New Version Of Travelport Desktop App To Fix Delta Economy Comfort Function

Travelport in April finally enabled travel agencies connected to its global distribution systems to sell Delta's Economy Comfort seats, 10 months after announcing a deal to do so. But even after all that work, the process is "a bit clunky," acknowledged Travelport CEO Gordon Wilson. He told The Beat on Wednesday that when the latest version of the company's Smartpoint desktop app goes into production later this month, it'll fix the issue.

"We have a whole new capability for Delta and its Economy Comfort seating product, which is way better than our current product," he said. That advancement, along with other new fare and shopping features, should help Smartpoint gain traction, especially in Delta's home market. "Over two-thirds of our agents are on new desktop applications and the area where we are a bit lagging at the moment is the United States," Wilson admitted. "This latest development with Smartpoint will demonstrate the real value and power of the application."

Wilson explained that Smartpoint 3.0 also will have a graphical mapping feature depicting flight connections through different cities and "a much tighter and improved map shopping capability for hotels." Particularly beneficial for corporate travel agencies, the app also will address the tedium of dealing with fare changes. "They deal with a lot of changes to itineraries and spend a lot of time paging through the screens to see what the rules are in terms of fare changes," Wilson said. "We have made it much easier to get quickly to that piece of the rules on a graphical basis. That'll speed up the whole process for them."

Another new feature will be eNett, Travelport's payments business venture furnishing virtual credit card payments between agencies and suppliers, which will be embedded into the desktop point-of-sale system as a form of payment. Wilson said that primarily would benefit Travelport's travel agency subscribers, but he noted potential eNett use among corporate buyers. "We are in very sophisticated dialogue with a number of corporations on how they can get better and indeed perfect data matching between expensed and booked," he said, adding such developments are likely next year.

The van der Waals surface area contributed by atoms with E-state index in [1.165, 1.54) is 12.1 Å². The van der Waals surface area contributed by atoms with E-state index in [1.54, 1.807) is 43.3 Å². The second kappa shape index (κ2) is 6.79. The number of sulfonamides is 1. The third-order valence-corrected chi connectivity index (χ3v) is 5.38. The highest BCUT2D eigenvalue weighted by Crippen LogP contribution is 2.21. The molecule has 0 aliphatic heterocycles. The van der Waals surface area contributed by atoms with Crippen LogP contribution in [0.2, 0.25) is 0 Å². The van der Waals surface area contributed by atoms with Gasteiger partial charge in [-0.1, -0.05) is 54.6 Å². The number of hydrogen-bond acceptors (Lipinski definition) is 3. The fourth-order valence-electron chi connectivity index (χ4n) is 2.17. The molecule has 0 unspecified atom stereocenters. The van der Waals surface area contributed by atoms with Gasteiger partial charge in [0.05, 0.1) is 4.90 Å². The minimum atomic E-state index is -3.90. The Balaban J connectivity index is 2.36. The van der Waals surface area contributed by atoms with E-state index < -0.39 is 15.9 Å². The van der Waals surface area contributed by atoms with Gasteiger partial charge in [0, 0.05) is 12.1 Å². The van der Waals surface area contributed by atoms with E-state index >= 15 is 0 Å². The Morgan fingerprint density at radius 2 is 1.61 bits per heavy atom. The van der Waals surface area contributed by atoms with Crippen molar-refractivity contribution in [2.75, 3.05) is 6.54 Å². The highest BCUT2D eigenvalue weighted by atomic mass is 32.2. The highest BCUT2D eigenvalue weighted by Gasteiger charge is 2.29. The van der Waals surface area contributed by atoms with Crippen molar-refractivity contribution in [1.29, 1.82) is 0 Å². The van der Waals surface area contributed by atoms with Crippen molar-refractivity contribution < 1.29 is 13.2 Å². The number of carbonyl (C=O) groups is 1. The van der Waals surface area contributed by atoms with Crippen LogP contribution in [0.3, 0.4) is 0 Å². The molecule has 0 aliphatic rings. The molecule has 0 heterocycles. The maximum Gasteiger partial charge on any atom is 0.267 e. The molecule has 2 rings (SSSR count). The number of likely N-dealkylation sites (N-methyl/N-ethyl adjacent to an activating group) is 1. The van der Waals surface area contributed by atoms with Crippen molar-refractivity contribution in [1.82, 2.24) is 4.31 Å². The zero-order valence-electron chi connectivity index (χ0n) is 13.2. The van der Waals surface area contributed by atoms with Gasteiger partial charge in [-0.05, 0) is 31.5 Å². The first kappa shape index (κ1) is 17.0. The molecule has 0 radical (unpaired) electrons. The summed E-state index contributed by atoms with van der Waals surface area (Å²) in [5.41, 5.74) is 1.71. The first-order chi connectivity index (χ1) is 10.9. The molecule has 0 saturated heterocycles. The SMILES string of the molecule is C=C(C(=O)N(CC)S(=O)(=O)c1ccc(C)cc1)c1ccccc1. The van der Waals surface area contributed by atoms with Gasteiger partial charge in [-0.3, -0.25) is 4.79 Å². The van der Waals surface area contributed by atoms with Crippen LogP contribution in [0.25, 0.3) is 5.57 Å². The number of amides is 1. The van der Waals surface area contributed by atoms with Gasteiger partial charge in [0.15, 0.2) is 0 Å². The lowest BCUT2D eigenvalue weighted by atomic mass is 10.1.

Revenue Diversification

ENett's third-quarter growth amounted to a 178 percent year-over-year increase in gross dollars settled. It's an important component to Travelport's strategy to diversify revenue streams and represents one-third of the company's growth in RevPas, a key Travelport metric derived by dividing transaction processing revenue by the number of reported GDS segments.

The company's growing hotel activities account for another one-third of RevPas growth, as does airline merchandizing, according to Wilson. RevPas during the third quarter increased year over year for a 10th consecutive quarter, improving by 4 percent to $5.51.

"Our beyond-air business, which includes hotels, advertising, payments through eNett and a variety of products and services provided to travel agencies has grown by 19 percent in quarter three on a year-over-year basis," Wilson told analysts on a Wednesday conference call to discuss financial performance. "This element of our business now accounts for 18 percent of total Travelport, up from 14 percent only two years ago."

All those non-air activities during the quarter helped Travelport achieve 5 percent growth in net revenue (to $511 million) and adjusted earnings before interest, taxes, depreciation and amortization (to $128 million).

Wilson said such growth came "despite only marginal transactional volume or segment growth in the period of just over 1 percent year over year."